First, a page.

Achté et al 8 noted that some characteristics, such as “broken homes” during childhood and alcohol misuse, occurred with greater frequency among their suicide patients with brain injury. They commented that “there is reason to suppose that a considerable proportion of those who later committed suicide had even prior to the injury manifested deviant psychic features”. This is certainly supported by our finding of the substantial contribution towards suicide risk of a codiagnosis of substance misuse, in most cases no more than a registration that the patient was inebriated at admission. The associations of substance misuse with both traumatic brain injury and with suicide are well documented.7 21
Mortality rates were greater for females than for males, this despite the fact that there were relatively fewer suicides among females than among males in our population. Similarly Hartkoppet al 22 found increased mortality rates for females in a Danish cohort of patients with spinal injury. They speculated that this may be because “women build their self image much more on their physical attractiveness than men” and therefore find it more difficult to cope with the consequences of a spinal cord injury. This explanation will certainly, however, not account for the relatively greater mortality rate among females with a concussion. We suspect that concussion may be more strongly related to psychosocial disadvantage among women than among men, and thereby be more strongly predictive of suicide.
The effect of age may also be related to psychosocial disadvantage. Mortality rates for suicide are greater among patients who have traumatic brain injuries sustained at ages between 20 and 60 than those having such injuries at younger or older ages. We have elsewhere shown that concussions sustained in adolescents are less associated with premorbid cognitive deficit than concussions sustained by young adults,23 a result which we interpreted to suggest that the injuries in the first group were more often associated with play and sports and less associated with alcohol, violence, and other psychosocial factors. The present results are consistent with this view. Similarly milder traumatic brain injuries among older people may also be relatively more often the result of physical frailties, accident proneness, and sheer ill luck—comparatively unrelated to psychosocial disadvantage.
For the lesion group, it is noticeable that mortality rates for suicide were consistently higher than for the concussion and fracture groups, for both sexes and at all ages. To the extent that premorbid psychosocial factors are equated across the three groups, then the higher rate of suicide for the lesion group implicates the direct consequences of the injury itself on the suicide. This interpretation is supported by the clinical evidence stemming from smaller studies of similarly severe traumatic brain injuries.11 12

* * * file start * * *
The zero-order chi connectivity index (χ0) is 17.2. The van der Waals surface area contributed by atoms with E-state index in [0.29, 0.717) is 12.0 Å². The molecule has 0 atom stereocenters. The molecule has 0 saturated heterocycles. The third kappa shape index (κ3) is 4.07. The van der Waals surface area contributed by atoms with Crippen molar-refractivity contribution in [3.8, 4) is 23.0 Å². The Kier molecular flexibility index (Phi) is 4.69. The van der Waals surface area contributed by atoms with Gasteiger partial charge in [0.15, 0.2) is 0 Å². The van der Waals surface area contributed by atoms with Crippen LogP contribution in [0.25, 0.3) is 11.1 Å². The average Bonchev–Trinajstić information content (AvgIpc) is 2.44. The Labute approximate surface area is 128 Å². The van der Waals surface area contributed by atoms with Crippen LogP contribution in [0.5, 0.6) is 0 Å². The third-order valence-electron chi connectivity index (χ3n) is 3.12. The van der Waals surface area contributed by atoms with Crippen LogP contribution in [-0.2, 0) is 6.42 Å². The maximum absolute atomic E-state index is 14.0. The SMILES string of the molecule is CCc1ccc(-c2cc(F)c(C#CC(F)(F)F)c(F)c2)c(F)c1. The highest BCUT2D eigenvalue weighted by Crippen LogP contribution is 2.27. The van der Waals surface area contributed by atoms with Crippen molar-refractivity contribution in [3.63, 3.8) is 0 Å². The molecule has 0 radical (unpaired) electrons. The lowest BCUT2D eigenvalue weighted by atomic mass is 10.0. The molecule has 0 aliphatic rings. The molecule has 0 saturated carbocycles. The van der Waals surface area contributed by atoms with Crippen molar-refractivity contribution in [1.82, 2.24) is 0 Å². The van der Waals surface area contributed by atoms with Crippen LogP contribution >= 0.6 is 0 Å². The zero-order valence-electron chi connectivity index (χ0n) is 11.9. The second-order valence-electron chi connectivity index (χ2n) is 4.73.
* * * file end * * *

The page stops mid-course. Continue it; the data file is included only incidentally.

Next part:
That the suicide rates within the lesion group tended to increase with the severity of the injury, as gauged by the duration of stay in hospital, is also consistent with this interpretation. We have elsewhere reported duration of hospital stay after traumatic brain injury to correlate consistently with poorer long outcome in terms of education, employment, and disability.24 25 It might have been expected that suicide rate would decline at some level of severity where the person with brain injury would be lacking the cognitive and physical apparatus for the act. That we could not identify such a level within our data is probably due to the limitations of duration of stay in hospital as a measure of severity of injury relative to the generally much more sensitive post-traumatic amnesia.14
From their clinical evidence both Tate et al 12 and Klonoff and Lage11 have suggested that, where relatively severe traumatic brain injury results in subsequent suicide, it is psychologically reactive to the identity crises and generalised social disruption experienced in such cases, rather than any more specific neuropsychological mechanism such as greater impulsivity consequent on frontal lobe injury. Similarly, in their larger study, Achté et al 8 found suicide to be related to the severity of the injury but not its localisation.
Although our evidence supports the view that suicide is indeed more common after a relatively severe traumatic brain injury we could find no evidence of a risk period. It is often suggested that the full impact of the consequences of such an injury is not felt immediately but only after some years of experiencing disappointments and fiascos, of ultimately confronting the fact that improvement, characteristic of early postinjury phases, will not continue to the point where full premorbid functioning returns. However, our present evidence suggests that the risk of suicide is a constant, continuing for at least the maximum of 15 years follow up we are reporting here. It is similarly noteworthy that Achté et al 8found the suicide risk actually to increase to a maximum of 15 years after injury, an interval which, as Tate et al 12 note, was probably more related to the chronological age of his sample 15 years after injury ( people then in their 40s and 50s) rather than the time interval itself.
In summary, we have found increased rates of suicide among patients with relatively severe traumatic brain injury. Present evidence suggests that no small degree of this increase may be due to premorbid psychosocial factors, as the increase is also present in patients with concussion and cranial fractures. The absolute magnitude of the rates is not of alarming proportions, being about 1% over a 15 year period. Nonetheless, as Tate et al 12remark, “the small magnitude in no way corresponds to the seriousness of the problem” and awareness of a suicide risk should be present in the assessment of any traumatic brain injury.
This work was approved by the ethics committee for Copenhagen and Frederiksberg and was supported by a grant from the Danish Ministry of Social Services and an award from the Inge Lehmann Legacy. It was completed while the first author was at the Medical Research Council's Cognition and Brain Sciences Unit at Cambridge, UK.